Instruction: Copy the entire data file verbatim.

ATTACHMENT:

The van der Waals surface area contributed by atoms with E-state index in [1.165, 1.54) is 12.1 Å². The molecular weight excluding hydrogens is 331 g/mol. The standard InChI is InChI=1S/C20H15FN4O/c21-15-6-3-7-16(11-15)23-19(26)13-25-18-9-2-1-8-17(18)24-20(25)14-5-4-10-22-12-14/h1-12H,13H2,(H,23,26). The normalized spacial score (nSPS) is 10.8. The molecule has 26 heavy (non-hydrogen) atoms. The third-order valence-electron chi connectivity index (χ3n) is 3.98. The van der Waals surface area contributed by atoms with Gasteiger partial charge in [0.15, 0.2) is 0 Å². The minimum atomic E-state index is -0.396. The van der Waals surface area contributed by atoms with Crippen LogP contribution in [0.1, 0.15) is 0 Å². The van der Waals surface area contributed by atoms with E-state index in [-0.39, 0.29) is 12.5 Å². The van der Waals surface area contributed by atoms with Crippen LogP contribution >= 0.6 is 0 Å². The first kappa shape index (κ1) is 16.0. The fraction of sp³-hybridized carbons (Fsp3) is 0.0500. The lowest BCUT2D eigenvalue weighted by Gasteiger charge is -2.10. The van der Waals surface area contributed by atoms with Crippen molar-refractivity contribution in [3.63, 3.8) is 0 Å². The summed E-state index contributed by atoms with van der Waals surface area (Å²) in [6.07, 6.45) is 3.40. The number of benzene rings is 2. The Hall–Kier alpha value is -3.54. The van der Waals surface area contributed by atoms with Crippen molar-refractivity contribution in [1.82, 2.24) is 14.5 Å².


The van der Waals surface area contributed by atoms with E-state index in [1.165, 1.54) is 12.1 Å². The molecular weight excluding hydrogens is 331 g/mol. The standard InChI is InChI=1S/C20H15FN4O/c21-15-6-3-7-16(11-15)23-19(26)13-25-18-9-2-1-8-17(18)24-20(25)14-5-4-10-22-12-14/h1-12H,13H2,(H,23,26). The normalized spacial score (nSPS) is 10.8. The molecule has 26 heavy (non-hydrogen) atoms. The third-order valence-electron chi connectivity index (χ3n) is 3.98. The van der Waals surface area contributed by atoms with Gasteiger partial charge in [0.15, 0.2) is 0 Å². The minimum atomic E-state index is -0.396. The van der Waals surface area contributed by atoms with Crippen LogP contribution in [0.1, 0.15) is 0 Å². The van der Waals surface area contributed by atoms with E-state index in [-0.39, 0.29) is 12.5 Å². The van der Waals surface area contributed by atoms with Crippen LogP contribution >= 0.6 is 0 Å². The first kappa shape index (κ1) is 16.0. The fraction of sp³-hybridized carbons (Fsp3) is 0.0500. The lowest BCUT2D eigenvalue weighted by Gasteiger charge is -2.10. The van der Waals surface area contributed by atoms with Crippen molar-refractivity contribution in [3.63, 3.8) is 0 Å². The summed E-state index contributed by atoms with van der Waals surface area (Å²) in [6.07, 6.45) is 3.40. The number of benzene rings is 2. The Hall–Kier alpha value is -3.54. The van der Waals surface area contributed by atoms with Crippen molar-refractivity contribution in [1.82, 2.24) is 14.5 Å².